You feel as if you're inside a Nazi propaganda film, watching religious Jews pray, or groups of men and women remove their clothes and walk into what is meant to be a ritual bath. There is even a circumcision performed under orders on a new-born baby. Death was also part of the charade, as elaborate Jewish funerals were organized to show that the captive race had its own dignified death.
Seeing Hersonski's documentary now, there’s an eeriness to the rehearsed ceremonies, especially in the disrobing under duress before entering the bath. The same people would be going into showers a few months later. Mass graves were filmed as workers filled with them with bodies of those who starved to death in the ghetto. The graves look so much like those shown in films about Auschwitz and the other death camps that the footage seems generic.

"These impression in Warsaw had a profound impact on me," said the cameraman Willi Wist, echoing what that silent footage of mass graves is telling us, "although later I got to see quite a lot." You can only guess what he meant.
The poster from the original 1948 release of Nuremberg
The Nuremberg Trial: Banned in Boston

Then there were the other films that weren’t seen. Nuremberg: Its Lesson for Today, was commissioned by the US government after World War II. Director Stuart Schulberg mixed trial footage with a chronicle of the war and the Holocaust. Schulberg rescued Nazi footage from burning.

The Nazis were eager to cover or destroy their tracks. The job of identifying Nazi leaders on that footage was aided by none other than Leni Riefenstahl, after Bud Schulberg (Stuart's brother) brought her to Germany from hiding in Austria as a material witness.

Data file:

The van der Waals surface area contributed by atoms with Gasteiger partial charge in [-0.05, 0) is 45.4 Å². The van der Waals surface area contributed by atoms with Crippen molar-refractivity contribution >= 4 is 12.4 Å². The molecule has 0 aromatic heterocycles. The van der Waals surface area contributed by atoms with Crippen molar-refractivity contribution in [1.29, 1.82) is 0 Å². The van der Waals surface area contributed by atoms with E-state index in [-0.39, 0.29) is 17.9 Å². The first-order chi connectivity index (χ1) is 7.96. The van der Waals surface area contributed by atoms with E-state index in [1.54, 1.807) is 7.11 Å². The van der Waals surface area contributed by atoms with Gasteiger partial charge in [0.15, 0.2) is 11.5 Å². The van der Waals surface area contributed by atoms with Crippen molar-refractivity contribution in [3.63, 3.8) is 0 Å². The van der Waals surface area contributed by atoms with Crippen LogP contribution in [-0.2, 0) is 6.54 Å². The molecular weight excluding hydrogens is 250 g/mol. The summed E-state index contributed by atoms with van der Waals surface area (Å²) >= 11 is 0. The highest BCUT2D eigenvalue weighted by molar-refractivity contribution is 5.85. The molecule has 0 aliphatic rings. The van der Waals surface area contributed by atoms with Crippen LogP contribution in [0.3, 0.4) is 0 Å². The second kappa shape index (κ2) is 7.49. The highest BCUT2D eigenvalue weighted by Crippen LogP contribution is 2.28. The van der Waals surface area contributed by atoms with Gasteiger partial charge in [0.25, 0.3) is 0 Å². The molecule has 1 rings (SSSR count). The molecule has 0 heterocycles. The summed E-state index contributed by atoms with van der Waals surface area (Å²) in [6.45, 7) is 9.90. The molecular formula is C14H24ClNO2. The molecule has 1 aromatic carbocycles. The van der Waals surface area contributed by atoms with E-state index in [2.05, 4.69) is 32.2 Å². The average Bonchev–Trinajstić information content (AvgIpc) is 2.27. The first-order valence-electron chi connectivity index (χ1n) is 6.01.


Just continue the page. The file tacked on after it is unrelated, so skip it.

There was more than enough material for the Schulbergs to turn out two other documentaries  for the courtroom – The Nazi Plan, four hours on Hitler’s rise and reign; and Nazi Concentration Camps, a gruesome hour-long compilation of scenes from the liberation of the camps by Allied troops.

The documentaries were shown to the judges and defendants at Nuremberg. After the verdicts, in April 1947, Assistant Secretary of War Howard C. Petersen eyed a larger audience for the film about the trial itself: "The very way in which the Trial was set up and conducted and the evidence which it produced constitute an historical document that should be of use, not only in motion picture theaters, but in schools and universities for many years to come."

Nuremberg: Its Lesson for Today was released in Germany in 1948. Yet the film was never shown in the United States. By that time, America’s enemy was the Soviet Union, whose officers are shown cooperating in the trial of Nazi leaders. Fearful that a film exposing German crimes would imperil the Marshall Plan, the government decided not to distribute Schulberg's film in the US, and refused to sell it to Pare Lorentz, who was preparing the English-language version for an American release. 

While US officials fretted about fueling anti-German feelings (an odd concern, given than veterans had plenty of their own firsthand reasons to hold such sentiments), a Soviet film about Nuremberg, Sud Narodov (Judgment of the People) , played Times Square. It wasn't until 1961 that the American  melodrama, Stanley Kramer's Judgment at Nuremberg, opened in the US, but that was a commercial project that needed no government approval.

Also Censored: The Good German

The Nuremberg Trial: Its Lesson for Today played for a largely American audience in a section called Berlinale Spezial. In the same section, a once-censored film played for a largely German audience in the International cinema, the official jewel of East German movie theaters.

The film was Der Aufenthalt, The Turning Point, a postwar story written by Wolfgang Kohlhaase and directed by Frank Beyer about a young German soldier who’s imprisoned by the Polish military after a woman wrongly accuses him of murdering her daughter.

East German authorities pulled the film from the 1983 Berlinale, because East German authorities thought their Polish neighbors in the military might find it offensive. Bear in mind that in 1983, when martial law was in effect in Warsaw, most Poles were more offended by the prospect of German and Russian troops coming across the border to impose order.)